Tuesday 2 Mar 2004


Region & Route:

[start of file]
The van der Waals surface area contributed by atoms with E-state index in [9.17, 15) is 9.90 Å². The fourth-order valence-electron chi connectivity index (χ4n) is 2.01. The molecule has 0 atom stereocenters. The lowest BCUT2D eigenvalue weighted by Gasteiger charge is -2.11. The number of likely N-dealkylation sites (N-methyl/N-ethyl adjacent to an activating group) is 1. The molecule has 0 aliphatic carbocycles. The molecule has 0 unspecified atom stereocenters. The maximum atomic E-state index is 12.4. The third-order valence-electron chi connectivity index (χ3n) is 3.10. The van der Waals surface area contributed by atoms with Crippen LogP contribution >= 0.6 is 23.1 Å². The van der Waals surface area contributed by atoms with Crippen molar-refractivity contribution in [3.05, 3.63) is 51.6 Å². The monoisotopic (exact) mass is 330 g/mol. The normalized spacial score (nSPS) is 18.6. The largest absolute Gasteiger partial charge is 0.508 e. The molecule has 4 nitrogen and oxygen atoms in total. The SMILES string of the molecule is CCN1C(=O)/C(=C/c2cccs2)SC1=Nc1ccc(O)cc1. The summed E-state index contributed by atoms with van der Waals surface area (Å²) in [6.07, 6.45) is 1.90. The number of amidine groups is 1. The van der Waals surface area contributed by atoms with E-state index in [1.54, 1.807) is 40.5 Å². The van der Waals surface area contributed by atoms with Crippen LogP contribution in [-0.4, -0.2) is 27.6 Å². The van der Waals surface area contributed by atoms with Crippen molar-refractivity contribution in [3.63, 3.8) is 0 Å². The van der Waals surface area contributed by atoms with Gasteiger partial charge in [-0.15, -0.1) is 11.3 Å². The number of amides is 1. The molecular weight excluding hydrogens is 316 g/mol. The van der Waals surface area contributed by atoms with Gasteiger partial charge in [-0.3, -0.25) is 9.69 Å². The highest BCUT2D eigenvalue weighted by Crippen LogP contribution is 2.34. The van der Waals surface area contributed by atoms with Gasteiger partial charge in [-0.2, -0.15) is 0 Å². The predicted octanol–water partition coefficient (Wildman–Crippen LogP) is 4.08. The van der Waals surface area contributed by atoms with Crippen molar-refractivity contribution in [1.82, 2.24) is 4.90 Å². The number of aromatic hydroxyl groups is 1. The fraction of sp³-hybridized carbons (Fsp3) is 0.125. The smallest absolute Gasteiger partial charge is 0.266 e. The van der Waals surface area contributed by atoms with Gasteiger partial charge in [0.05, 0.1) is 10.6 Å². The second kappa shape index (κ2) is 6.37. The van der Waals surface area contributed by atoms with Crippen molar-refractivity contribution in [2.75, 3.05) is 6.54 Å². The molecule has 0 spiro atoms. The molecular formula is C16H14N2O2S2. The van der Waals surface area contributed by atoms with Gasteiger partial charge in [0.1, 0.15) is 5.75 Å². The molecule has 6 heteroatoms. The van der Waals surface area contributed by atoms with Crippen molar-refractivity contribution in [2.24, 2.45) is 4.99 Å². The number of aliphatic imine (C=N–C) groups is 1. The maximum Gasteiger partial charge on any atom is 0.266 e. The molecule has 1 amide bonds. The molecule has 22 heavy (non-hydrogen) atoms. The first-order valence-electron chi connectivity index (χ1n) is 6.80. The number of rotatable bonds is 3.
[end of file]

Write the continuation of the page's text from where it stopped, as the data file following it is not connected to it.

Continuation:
The North West Structures Alliance (NWSA), a partnership between Network Rail and Edmund Nuttall Ltd has recently completed a £1.1m embankment stabilisation scheme at Beeston, Cheshire on the Crewe to Chester line. The work was identified by specialist ground investigation techniques that involved collating data from instrumentation buried in the ground. This enabled Network Rail to monitor the work site and enable the project team to plan work in advance so as not to disrupt passenger services on the railway. A 500-metre section of embankment was targeted for repair work.  The stabilisation option chosen was to undertake a minor re-grading of the site. Gabion baskets, which are metal cases filled with rocks, were used at the bottom of the slope for extra support to the embankment and the track. There were three main environmental constraints that had to be considered before the work could begin.  Firstly access to the site was limited due to the River Gowey running very close to the access track. This problem was overcome by liasing with the Environment Agency to allow the NWSA to install temporary piles into the riverbank that would support the large construction machinery required for such a complicated scheme. - more - Beeston - 2 Secondly prior to any work being undertaken a survey of the site was carried out over the whole area to ensure that the work would cause no environmental damage. This survey revealed the presence of badgers within the worksite; licences were obtained to enable the team to work round the badgers in such a way as not to disturb them. A variety of orchid was also discovered and although common, it was rare to the area. These were transplanted outside the worksite. Finally the site was surrounded by a local area of beauty named Foxy Wood, and the NWSA had to gain permission from the Environment Agency and local council to undertake any work as the area was a site of biological interest (SBI). English Bluebells, which are a protected plant, were found in this area. These had to be harvested and stored for replanting at the appropriate time of year. Once these issues were resolved a10 week daytime programme began which did not affect train movements and nighttime closure of the railway took place only when the trains were not running. Long reach excavators or long armed JCB vehicles were used to undertake the works with the installation of the gabion baskets ongoing at the same time, therefore splitting the sites up into sections that were safe to work in.   Finally the new slopes were top soiled and a fertiliser matt was laid to ensure the growth of vegetation to the embankment to give more stability in the years to come. Following completion of the work Network Rail Scheme Project Manager, Stephen Townley said: “This was an extremely complex scheme to undertake; there were many factors that had to be considered in order for the job to run smoothly and safely.  It’s a great achievement for us to have completed this work on time and within budget, without disrupting passenger services or the surrounding environment.”

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